Glasgow has unveiled its ambitious plan to reduce the city’s greenhouse gas emissions to net-zero before 2045 ahead of Scotland’s national target.
The city’s plan will see it beat the Scottish Government’s nation-wide targets, and earn it the status of becoming the UK’s first net-zero city.
To achieve net-zero status, the city must produce the same volume of greenhouse gases being emitted as is being absorbed through offsetting techniques.
Glasgow City Council leader, Susan Aitken, said: “We simply have to act now and the Glasgow City Government will develop those partnerships necessary to get to where we simply have to be. We need to be a net-zero city. And we need to be the UK’s first net-zero city.”
Glasgow City Council and Scottish Power have said they will collaborate on a number of programmes to help the city realise its ambition. The two hope that this announcement will act as a catalyst to start a “race to zero”.
Scottish Power chief executive, Keith Anderson, said: “A ‘race to zero’ is a good thing. It is a healthy thing and will create a better environment, cleaner air, so let’s go on and start the race. The prize is the future of our country and our planet.”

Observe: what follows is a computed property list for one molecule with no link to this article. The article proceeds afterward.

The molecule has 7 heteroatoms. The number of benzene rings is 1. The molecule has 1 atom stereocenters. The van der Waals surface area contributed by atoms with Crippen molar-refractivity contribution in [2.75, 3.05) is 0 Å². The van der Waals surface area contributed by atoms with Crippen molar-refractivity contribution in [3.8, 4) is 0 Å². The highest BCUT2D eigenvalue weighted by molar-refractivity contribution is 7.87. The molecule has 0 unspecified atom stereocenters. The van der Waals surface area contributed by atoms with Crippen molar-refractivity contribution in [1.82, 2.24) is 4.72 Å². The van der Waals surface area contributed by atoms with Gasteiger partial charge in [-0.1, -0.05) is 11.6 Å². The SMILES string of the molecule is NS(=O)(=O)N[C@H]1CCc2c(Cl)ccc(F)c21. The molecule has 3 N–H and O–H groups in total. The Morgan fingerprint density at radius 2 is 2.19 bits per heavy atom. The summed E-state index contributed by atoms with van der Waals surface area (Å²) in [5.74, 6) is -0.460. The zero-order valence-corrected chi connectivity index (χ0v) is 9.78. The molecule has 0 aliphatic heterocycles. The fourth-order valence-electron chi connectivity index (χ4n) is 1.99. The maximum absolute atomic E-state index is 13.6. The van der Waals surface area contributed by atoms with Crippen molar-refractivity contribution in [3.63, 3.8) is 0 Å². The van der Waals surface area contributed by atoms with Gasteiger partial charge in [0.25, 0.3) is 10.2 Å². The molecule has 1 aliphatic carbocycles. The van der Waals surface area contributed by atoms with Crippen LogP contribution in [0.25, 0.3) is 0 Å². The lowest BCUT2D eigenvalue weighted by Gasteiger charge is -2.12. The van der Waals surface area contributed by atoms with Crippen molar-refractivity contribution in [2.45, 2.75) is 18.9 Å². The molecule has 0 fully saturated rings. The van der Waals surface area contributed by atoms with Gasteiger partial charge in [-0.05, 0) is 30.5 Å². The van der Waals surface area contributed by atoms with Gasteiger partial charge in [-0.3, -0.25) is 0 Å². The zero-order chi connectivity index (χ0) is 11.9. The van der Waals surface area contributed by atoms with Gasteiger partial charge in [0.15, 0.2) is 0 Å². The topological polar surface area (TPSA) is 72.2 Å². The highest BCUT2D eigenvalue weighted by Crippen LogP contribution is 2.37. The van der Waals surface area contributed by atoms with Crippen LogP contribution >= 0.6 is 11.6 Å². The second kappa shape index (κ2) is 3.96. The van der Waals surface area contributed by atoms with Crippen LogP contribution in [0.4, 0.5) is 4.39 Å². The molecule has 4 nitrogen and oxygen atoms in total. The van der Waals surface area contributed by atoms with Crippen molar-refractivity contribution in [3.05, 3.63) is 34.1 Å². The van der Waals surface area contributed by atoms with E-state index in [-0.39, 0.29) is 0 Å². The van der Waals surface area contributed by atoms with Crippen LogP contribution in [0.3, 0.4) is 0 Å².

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Edinburgh has already taken on the challenge, saying it will reach zero-net by 2030, ahead of Glasgow. Edinburgh plans to focus on local supply chains being redeveloped for “construction and refurbishment in low carbon design”, with an eye towards creating a circular economy.
Edinburgh council leader Adam McVey said: “We are quite clear the 2030 target should be the target for this organisation and this city – but with a hard limit of 2037.
“I think it’s important that this organisation responds to the challenges we all recognise they are incredibly serious. I think it’s important that we as a city take our responsibility seriously.”
The plans follow hot on the heels of Nicola Sturgeon’s declaration of a “climate emergency” at the SNP conference last month. The following week the Scottish Government said it would legislate to cut greenhouse emissions to net-zero by 2045.
Due to Scotland’s potential for planting trees, a technique to offset greenhouse gases, the Committee on Climate Change urged Scotland to set its targets five years ahead of the UK.
To meet this ambitious target Scotland’s renewable energy capacity needs to quadruple and electricity generation to double, according to Scottish Power.